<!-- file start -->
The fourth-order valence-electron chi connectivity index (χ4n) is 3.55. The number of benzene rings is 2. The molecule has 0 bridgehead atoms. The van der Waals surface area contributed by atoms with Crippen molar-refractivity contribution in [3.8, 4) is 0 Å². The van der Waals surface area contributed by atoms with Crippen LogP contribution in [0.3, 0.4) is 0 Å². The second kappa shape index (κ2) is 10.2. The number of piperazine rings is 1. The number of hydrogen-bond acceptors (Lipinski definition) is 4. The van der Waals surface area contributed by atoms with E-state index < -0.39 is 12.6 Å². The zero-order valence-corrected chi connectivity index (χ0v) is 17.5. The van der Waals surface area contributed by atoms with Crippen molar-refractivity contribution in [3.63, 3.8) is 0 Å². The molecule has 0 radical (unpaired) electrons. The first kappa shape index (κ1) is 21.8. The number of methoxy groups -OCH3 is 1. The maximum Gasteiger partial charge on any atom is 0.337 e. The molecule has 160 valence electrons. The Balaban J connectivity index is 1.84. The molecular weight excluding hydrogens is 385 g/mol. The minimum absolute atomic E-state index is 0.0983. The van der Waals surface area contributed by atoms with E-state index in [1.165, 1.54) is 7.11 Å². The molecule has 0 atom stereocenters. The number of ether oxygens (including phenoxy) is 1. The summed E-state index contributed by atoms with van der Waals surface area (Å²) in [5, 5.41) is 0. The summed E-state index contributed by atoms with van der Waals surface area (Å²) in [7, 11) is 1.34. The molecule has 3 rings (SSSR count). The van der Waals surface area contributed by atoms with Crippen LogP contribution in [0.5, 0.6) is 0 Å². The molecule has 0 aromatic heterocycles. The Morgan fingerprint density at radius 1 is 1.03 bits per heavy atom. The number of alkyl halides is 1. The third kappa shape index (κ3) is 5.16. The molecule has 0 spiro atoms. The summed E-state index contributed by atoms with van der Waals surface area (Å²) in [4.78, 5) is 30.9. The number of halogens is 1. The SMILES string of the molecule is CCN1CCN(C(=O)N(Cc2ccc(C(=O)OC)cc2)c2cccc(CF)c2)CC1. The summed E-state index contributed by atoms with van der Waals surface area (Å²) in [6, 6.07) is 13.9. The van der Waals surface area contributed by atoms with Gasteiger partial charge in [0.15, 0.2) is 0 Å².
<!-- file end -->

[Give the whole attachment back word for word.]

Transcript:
The fourth-order valence-electron chi connectivity index (χ4n) is 3.55. The number of benzene rings is 2. The molecule has 0 bridgehead atoms. The van der Waals surface area contributed by atoms with Crippen molar-refractivity contribution in [3.8, 4) is 0 Å². The van der Waals surface area contributed by atoms with Crippen LogP contribution in [0.3, 0.4) is 0 Å². The second kappa shape index (κ2) is 10.2. The number of piperazine rings is 1. The number of hydrogen-bond acceptors (Lipinski definition) is 4. The van der Waals surface area contributed by atoms with E-state index < -0.39 is 12.6 Å². The zero-order valence-corrected chi connectivity index (χ0v) is 17.5. The van der Waals surface area contributed by atoms with Crippen molar-refractivity contribution in [3.63, 3.8) is 0 Å². The molecule has 0 radical (unpaired) electrons. The first kappa shape index (κ1) is 21.8. The number of methoxy groups -OCH3 is 1. The maximum Gasteiger partial charge on any atom is 0.337 e. The molecule has 160 valence electrons. The Balaban J connectivity index is 1.84. The molecular weight excluding hydrogens is 385 g/mol. The minimum absolute atomic E-state index is 0.0983. The van der Waals surface area contributed by atoms with E-state index in [1.165, 1.54) is 7.11 Å². The molecule has 0 atom stereocenters. The number of ether oxygens (including phenoxy) is 1. The summed E-state index contributed by atoms with van der Waals surface area (Å²) in [5, 5.41) is 0. The summed E-state index contributed by atoms with van der Waals surface area (Å²) in [7, 11) is 1.34. The molecule has 3 rings (SSSR count). The van der Waals surface area contributed by atoms with Crippen LogP contribution in [0.5, 0.6) is 0 Å². The molecule has 0 aromatic heterocycles. The Morgan fingerprint density at radius 1 is 1.03 bits per heavy atom. The number of alkyl halides is 1. The third kappa shape index (κ3) is 5.16. The molecule has 0 spiro atoms. The summed E-state index contributed by atoms with van der Waals surface area (Å²) in [4.78, 5) is 30.9. The number of halogens is 1. The SMILES string of the molecule is CCN1CCN(C(=O)N(Cc2ccc(C(=O)OC)cc2)c2cccc(CF)c2)CC1. The summed E-state index contributed by atoms with van der Waals surface area (Å²) in [6, 6.07) is 13.9. The van der Waals surface area contributed by atoms with Gasteiger partial charge in [0.15, 0.2) is 0 Å².